Today is the first day of spring – hooray! And it’s also my son’s birthday so what better day than to post a blog on how to cook steak? Why? Because steak is my son’s signature dish. His first culinary contribution to our household was, standing atop a chair to gain the requisite height, stirring the risotto. However, when he began regularly doing a stand-alone stint in the kitchen, it was steak that he was cooking. And following on from years of school-escaping pizza-eating, we have progressed, often, to steak when we dine out together these days. One of the best was consumed last year at a steakhouse opposite the Gielgud Theatre in London’s West End. Mind you, we’d just been to see the amazing Angela Lansbury playing Madame Arcati in Blithe Spirit – almost anything would have tasted good after that. No wonder she says it’s her best theatrical role. See the delicious clip below.
The great thing about steak for people who don’t have much time is that it is the best, nearest-to-instant form of red meat to be had, its ‘instantness’ is the whole point of it so to speak. Which is why I’m not advocating the slow-cooking method recommended by Heston Blumenthal in the clip below although I’m sure it is excellent.
If you are using a cheap cut, marinate with one of the following marinades at the bottom of this post
Recipe: how my son manages to cook his always-perfect steak
Use fillet steak, and use a heavy-duty cast iron pan. I know it’s not supposed to have as much flavour but you should be able to cut through it like butter. Any steak that needs a steak knife is a tough steak. Go for the best you can afford. Orkney, Aberdeen Angus, Red Poll and Hereford are all good. Heston Blumenthal’s choice is the British Longhorn – but he’s using a cut rather than an individual steak. Don’t marinate good quality steak – you’ll lose the essence of it.
2. Buy steak 3-4 cm thick. Any thinner and you will struggle to control the rareness, or otherwise, you seek.
3. Don’t be fooled into thinking bright red means fresh… it means it hasn’t necessarily been hung as much as it should. It should be hung on the bone for at least 21 days. And the fat should be a creamy yellow colour, not bright white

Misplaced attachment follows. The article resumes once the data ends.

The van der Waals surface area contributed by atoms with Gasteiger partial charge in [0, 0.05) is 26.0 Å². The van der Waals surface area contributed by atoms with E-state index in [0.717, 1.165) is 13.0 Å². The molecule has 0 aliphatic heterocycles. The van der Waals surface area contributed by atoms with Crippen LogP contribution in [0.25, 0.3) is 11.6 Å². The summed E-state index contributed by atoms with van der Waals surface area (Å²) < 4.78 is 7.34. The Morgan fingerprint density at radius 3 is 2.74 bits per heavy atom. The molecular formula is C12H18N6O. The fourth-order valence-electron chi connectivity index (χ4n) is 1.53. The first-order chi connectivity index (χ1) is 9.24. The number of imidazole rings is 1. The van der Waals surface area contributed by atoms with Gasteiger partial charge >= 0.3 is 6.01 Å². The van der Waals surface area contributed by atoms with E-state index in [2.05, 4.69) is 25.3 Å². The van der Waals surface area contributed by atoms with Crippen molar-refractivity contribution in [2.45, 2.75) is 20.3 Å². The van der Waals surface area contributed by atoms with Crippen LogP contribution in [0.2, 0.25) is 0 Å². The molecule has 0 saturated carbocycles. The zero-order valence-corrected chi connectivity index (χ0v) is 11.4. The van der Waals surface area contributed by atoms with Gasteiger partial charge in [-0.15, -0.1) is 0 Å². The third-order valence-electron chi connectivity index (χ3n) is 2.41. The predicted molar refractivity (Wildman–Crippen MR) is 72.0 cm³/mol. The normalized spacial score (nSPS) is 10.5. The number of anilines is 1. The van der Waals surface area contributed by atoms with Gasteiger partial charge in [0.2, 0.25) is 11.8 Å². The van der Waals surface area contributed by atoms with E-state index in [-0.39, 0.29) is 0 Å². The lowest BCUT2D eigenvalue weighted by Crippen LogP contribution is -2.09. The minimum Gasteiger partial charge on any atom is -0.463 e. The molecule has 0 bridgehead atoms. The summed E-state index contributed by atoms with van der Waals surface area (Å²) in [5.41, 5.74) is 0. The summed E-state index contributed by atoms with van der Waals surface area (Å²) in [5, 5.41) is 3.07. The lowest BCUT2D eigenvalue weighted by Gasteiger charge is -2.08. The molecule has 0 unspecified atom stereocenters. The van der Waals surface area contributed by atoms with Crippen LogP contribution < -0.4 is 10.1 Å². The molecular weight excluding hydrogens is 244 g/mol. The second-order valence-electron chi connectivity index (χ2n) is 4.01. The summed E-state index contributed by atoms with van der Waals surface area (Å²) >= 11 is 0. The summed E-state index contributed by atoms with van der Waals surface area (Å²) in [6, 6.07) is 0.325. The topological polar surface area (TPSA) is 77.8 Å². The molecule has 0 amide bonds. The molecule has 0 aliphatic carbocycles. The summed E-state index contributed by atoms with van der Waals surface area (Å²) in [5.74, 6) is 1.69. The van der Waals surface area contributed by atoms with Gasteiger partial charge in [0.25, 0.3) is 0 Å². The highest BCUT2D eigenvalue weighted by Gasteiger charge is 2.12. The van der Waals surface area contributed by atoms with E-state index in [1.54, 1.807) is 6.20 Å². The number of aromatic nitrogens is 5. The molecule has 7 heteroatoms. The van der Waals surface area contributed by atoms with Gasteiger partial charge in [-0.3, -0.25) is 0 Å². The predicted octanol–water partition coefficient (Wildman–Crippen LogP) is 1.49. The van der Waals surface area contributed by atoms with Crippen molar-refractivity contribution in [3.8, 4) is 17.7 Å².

4. Meat needs to breathe so it should be wrapped in paper (not plastic) at the butchers and stored in the bottom of the fridge (so it doesn’t contaminate everything below it) in a dish where it can breathe – don’t envelop it in plastic bags or cling film – this will help it to brown better.
5. Bring steaks to ROOM TEMPERATURE – take them out of the fridge at least half an hour before frying them.
6. Although Bareham and Hopkinson warn that advanced seasoning extracts moisture and inhibits the development of a charred and crusted surface, they advise:“when cooking buttery little fillets, they don’t taste anywhere near as good if they haven’t been seasoned first”.The key is to salt (use smoked sea salt) them immediately before putting them in the pan, or at least an hour prior to cooking (ideally overnight) – to find out why go to the excellent Food Lab.
6. Heat a heavy frying pan on a high heat for a good five minutes or so, it should be shimmering-hot.
7. While the pan is getting hot using a pair of tongs hold the steak vertically and fry the fat so that it runs and crisps, turning to treat the whole diameter.
8. Do NOT try to cook too many steaks at once or you will lose heat and the meat will boil rather than sear.
9. Add a little butter, or flavoured butter just before you finish cooking for flavour.
10. Total cooking/resting time for steak should be ten minutes – if you like your steak rare there will then be a commensurate additional time for resting, however, see suggested times below.You need to SEAR the meat and NOT because it keeps in the juices. Go here to find out what you are actually doing and why.
11. Do NOT put oil in the pan, instead make sure the steak itself is dry (of water and blood) and well oiled (it will already be if it has been marinated, but add a little extra if you think it needs it). Guidelines for the length of time are given below, but of course the thickness of the steak will affect these.
Contrary to the advice of many you can turn the meat a couple of times which will help to reduce the thickness of the layer of overdone meat around the outside of the steak, BUT the steak must be thick, dried (as described above) and the pan shimmeringly hot.